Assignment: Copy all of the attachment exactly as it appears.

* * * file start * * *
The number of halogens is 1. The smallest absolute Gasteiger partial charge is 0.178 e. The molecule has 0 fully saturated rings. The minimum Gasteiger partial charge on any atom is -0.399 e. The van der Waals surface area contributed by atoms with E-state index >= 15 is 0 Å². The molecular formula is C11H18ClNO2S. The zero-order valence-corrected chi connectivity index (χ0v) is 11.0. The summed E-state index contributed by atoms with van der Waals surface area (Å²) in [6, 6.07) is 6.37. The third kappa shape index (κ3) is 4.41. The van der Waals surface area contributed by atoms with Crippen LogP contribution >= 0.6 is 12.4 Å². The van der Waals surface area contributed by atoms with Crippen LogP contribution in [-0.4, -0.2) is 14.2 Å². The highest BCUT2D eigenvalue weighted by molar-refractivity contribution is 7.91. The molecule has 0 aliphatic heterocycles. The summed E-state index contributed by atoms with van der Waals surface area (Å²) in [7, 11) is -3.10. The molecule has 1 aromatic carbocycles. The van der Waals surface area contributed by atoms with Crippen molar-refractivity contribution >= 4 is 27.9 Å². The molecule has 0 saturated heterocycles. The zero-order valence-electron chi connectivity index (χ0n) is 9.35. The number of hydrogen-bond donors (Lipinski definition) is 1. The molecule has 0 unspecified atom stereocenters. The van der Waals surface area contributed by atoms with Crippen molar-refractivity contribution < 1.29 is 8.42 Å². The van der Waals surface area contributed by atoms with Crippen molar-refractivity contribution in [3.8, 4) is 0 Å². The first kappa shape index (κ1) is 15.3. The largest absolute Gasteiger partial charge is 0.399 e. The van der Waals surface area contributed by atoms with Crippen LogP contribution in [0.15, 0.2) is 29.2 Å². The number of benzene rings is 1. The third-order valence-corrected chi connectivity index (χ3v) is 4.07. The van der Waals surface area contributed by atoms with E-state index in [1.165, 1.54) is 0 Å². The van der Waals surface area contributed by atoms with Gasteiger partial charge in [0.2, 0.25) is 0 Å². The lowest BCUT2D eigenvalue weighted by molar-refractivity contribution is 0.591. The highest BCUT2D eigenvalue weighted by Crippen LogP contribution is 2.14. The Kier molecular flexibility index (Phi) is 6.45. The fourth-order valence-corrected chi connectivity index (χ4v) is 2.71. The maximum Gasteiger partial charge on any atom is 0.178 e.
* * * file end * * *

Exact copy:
The number of halogens is 1. The smallest absolute Gasteiger partial charge is 0.178 e. The molecule has 0 fully saturated rings. The minimum Gasteiger partial charge on any atom is -0.399 e. The van der Waals surface area contributed by atoms with E-state index >= 15 is 0 Å². The molecular formula is C11H18ClNO2S. The zero-order valence-corrected chi connectivity index (χ0v) is 11.0. The summed E-state index contributed by atoms with van der Waals surface area (Å²) in [6, 6.07) is 6.37. The third kappa shape index (κ3) is 4.41. The van der Waals surface area contributed by atoms with Crippen LogP contribution >= 0.6 is 12.4 Å². The van der Waals surface area contributed by atoms with Crippen LogP contribution in [-0.4, -0.2) is 14.2 Å². The highest BCUT2D eigenvalue weighted by molar-refractivity contribution is 7.91. The molecule has 0 aliphatic heterocycles. The summed E-state index contributed by atoms with van der Waals surface area (Å²) in [7, 11) is -3.10. The molecule has 1 aromatic carbocycles. The van der Waals surface area contributed by atoms with Crippen molar-refractivity contribution >= 4 is 27.9 Å². The molecule has 0 saturated heterocycles. The zero-order valence-electron chi connectivity index (χ0n) is 9.35. The number of hydrogen-bond donors (Lipinski definition) is 1. The molecule has 0 unspecified atom stereocenters. The van der Waals surface area contributed by atoms with Crippen molar-refractivity contribution < 1.29 is 8.42 Å². The van der Waals surface area contributed by atoms with Crippen molar-refractivity contribution in [3.8, 4) is 0 Å². The first kappa shape index (κ1) is 15.3. The largest absolute Gasteiger partial charge is 0.399 e. The van der Waals surface area contributed by atoms with Crippen LogP contribution in [0.15, 0.2) is 29.2 Å². The number of benzene rings is 1. The third-order valence-corrected chi connectivity index (χ3v) is 4.07. The van der Waals surface area contributed by atoms with E-state index in [1.165, 1.54) is 0 Å². The van der Waals surface area contributed by atoms with Gasteiger partial charge in [0.2, 0.25) is 0 Å². The lowest BCUT2D eigenvalue weighted by molar-refractivity contribution is 0.591. The highest BCUT2D eigenvalue weighted by Crippen LogP contribution is 2.14. The Kier molecular flexibility index (Phi) is 6.45. The fourth-order valence-corrected chi connectivity index (χ4v) is 2.71. The maximum Gasteiger partial charge on any atom is 0.178 e.